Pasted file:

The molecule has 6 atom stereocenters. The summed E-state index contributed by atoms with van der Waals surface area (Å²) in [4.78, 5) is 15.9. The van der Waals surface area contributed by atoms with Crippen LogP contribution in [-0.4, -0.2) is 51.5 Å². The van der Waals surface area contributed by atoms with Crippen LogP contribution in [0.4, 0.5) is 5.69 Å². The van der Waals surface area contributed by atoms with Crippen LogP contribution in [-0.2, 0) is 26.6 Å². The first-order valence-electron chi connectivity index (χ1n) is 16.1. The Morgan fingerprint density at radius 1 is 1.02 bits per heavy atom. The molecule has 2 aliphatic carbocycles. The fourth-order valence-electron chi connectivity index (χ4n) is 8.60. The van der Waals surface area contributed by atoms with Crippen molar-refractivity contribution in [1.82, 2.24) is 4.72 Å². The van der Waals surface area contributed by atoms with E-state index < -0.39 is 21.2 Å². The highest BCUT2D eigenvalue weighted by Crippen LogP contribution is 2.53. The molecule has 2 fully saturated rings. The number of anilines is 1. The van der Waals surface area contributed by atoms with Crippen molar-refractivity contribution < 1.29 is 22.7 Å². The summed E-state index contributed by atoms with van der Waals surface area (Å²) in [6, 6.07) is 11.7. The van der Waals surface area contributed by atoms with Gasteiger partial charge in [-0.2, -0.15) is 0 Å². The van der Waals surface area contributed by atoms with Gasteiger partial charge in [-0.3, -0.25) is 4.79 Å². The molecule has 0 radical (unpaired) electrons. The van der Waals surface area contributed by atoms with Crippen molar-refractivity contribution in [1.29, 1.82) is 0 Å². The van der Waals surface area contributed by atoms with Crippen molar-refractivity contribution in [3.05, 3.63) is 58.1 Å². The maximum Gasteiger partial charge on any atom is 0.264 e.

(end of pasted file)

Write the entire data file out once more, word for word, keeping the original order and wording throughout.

The molecule has 6 atom stereocenters. The summed E-state index contributed by atoms with van der Waals surface area (Å²) in [4.78, 5) is 15.9. The van der Waals surface area contributed by atoms with Crippen LogP contribution in [-0.4, -0.2) is 51.5 Å². The van der Waals surface area contributed by atoms with Crippen LogP contribution in [0.4, 0.5) is 5.69 Å². The van der Waals surface area contributed by atoms with Crippen LogP contribution in [-0.2, 0) is 26.6 Å². The first-order valence-electron chi connectivity index (χ1n) is 16.1. The Morgan fingerprint density at radius 1 is 1.02 bits per heavy atom. The molecule has 2 aliphatic carbocycles. The fourth-order valence-electron chi connectivity index (χ4n) is 8.60. The van der Waals surface area contributed by atoms with Crippen molar-refractivity contribution in [1.82, 2.24) is 4.72 Å². The van der Waals surface area contributed by atoms with E-state index < -0.39 is 21.2 Å². The highest BCUT2D eigenvalue weighted by Crippen LogP contribution is 2.53. The molecule has 2 fully saturated rings. The number of anilines is 1. The van der Waals surface area contributed by atoms with Crippen molar-refractivity contribution < 1.29 is 22.7 Å². The summed E-state index contributed by atoms with van der Waals surface area (Å²) in [6, 6.07) is 11.7. The van der Waals surface area contributed by atoms with Gasteiger partial charge in [-0.2, -0.15) is 0 Å². The van der Waals surface area contributed by atoms with Gasteiger partial charge in [-0.3, -0.25) is 4.79 Å². The molecule has 0 radical (unpaired) electrons. The van der Waals surface area contributed by atoms with Crippen molar-refractivity contribution in [1.29, 1.82) is 0 Å². The van der Waals surface area contributed by atoms with Crippen molar-refractivity contribution in [3.05, 3.63) is 58.1 Å². The maximum Gasteiger partial charge on any atom is 0.264 e.